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  1. #1
    eric-holmes's Avatar
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    New order placed :)

    Just placed an order for a bunch of B&W chemistry. Although I have developed before in cafenol, I have never used true chemicals. I am really looking forward to it. I ordered 3 rolls of HP5, 35mm. Any special way you would recommend shooting this? I assume I will shoot one roll at box speed but I am undecided about the other rolls right now. My last roll was T-Max 400 pushed to 1600.
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    Minolta X-370, Kodak Autographic, Ciroflex TLR, Argus C3 rangefinder.

  2. #2

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    You are in the decision place - do I sacrifice one roll to find out exposure and development, or shoot a roll of usable images and roll the dice? With the former, you pick a good subject, and shoot a whole roll, tripod, consistent light (cloudless sun is best), making, in sequence, 3 or 4 bracketed shots, over and over again. Then, go to the darkroom, cut the roll into 3 sections, in the dark. Each section will have at least one of each of the bracketed sets. Determine 3 development times which bracket the recommended time for this film and developer. If you have a tank big enough for 3 reels, then start with one, then add one at the right time (maybe during an agitation cycle), then the third, so that when you take them all out, you have three development times, each one having all exposures. The result will be a nice matrix of all combinations. Spend an afternoon in the darkroom, and find the one you like.
    Or - shoot one roll at recommended exposure and development, figuring it will be at least printable, and then tweak it from there.

  3. #3

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    In a variation of what George has suggested, I would: take a meter reading off an 18% gray card at box speed in constant light, click off a couple of frames with the lens cap on, bracket + about 3 stops down to the original reading by half stops then the original, then to - three stops by half stops. Develop to mfg's recommendation. Make a test print from the unexposed frame to see where the black first stops. Cut the paper you print on into pieces and with a pencil on the back of each one write the exposure (ie +1 etc.). Expose each at the time you found the black stops. The one that comes out 18% gray is your personal ISO for that film/chemistry/paper combo. From there you can modify to taste. You have a standard to work from. For example, if the closest gray print is different than the original reading off the gray card your system perhaps shutter speed is not what you think it is. That way you can adjust for it and get properly exposed negatives.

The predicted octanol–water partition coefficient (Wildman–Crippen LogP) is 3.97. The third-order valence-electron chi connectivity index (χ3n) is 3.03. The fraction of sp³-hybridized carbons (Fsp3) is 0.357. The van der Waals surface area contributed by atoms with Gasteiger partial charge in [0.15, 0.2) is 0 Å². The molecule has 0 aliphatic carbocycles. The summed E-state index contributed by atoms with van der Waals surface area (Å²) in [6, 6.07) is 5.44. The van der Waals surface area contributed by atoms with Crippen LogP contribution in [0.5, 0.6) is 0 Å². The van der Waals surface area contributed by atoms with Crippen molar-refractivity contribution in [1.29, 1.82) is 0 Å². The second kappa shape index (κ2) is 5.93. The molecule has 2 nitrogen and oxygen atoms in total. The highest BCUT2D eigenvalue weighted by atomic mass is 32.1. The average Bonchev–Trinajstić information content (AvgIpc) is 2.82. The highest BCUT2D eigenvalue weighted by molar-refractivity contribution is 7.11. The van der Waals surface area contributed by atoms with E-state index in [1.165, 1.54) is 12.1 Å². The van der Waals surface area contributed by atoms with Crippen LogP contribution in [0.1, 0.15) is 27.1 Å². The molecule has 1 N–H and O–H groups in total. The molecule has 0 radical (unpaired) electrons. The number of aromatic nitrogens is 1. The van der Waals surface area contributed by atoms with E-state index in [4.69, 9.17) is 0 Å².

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  4. #4
    jp498's Avatar
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    I'd bracket the first roll over and under a stop, three total of each subject. Shoot some high contrast scenes, low contrast scenes, normal contrast scenes, scenes with important shadow detail, scenes with important highlight detail. Then develop. Every combination of film and developer will have different results and you need to pick what you like.

  5. #5
    eric-holmes's Avatar
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    I appreciate the responses, but I think they might be a little more advanced than where I currently stand in my film en-devour. I was thinking more along the lines of shooting a roll at box speed (400), one roll at 800 and developing for 800 and the last roll shot at 200 and developing for 400.

    I was also trying to think about what to do while developing. Whether or not to mix my developer in a 1.1 solution and what the difference would even be.
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    Minolta X-370, Kodak Autographic, Ciroflex TLR, Argus C3 rangefinder.

  6. #6

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    The last line in my original post - "shoot one roll at recommended exposure and development, figuring it will be at least printable, and then tweak it from there." is still an ok place to start, if you want to simplify things. What I mean by tweaking from there is, next roll, vary exp or dev based on shortcomings of the first roll.

    Why do you want to shoot at 800, which basically underexposes by one stop from box speed, or two stops under if you wind up with 200 as your norm? Do you know you will need this? (eg. low lighting conditions, or high shutter speed requirements)

  7. #7
    eric-holmes's Avatar
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    Slightly dark conditions and I like the was the film looks with slightly more contrast and grain. I thought my t-max came out pretty cool looking when pushed to 1600.
    http://www.ericholmesphotography.com
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    Minolta X-370, Kodak Autographic, Ciroflex TLR, Argus C3 rangefinder.

  8. #8

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    Quote Originally Posted by eric-holmes View Post
    Although I have developed before in cafenol, I have never used true chemicals.
    So are you implying the components of Caffenol are false chemicals?

    Seriously, the speed to shoot at will depend on what developer you intend to mix with those chemicals. For example, if you just ordered PPD and Glycin, then you'd better expose well below box speed. But for typical developers, I suggest shooting a roll at box speed and developing with the suggested time, examining the results, and modifying things from there.

    Mark Overton



 

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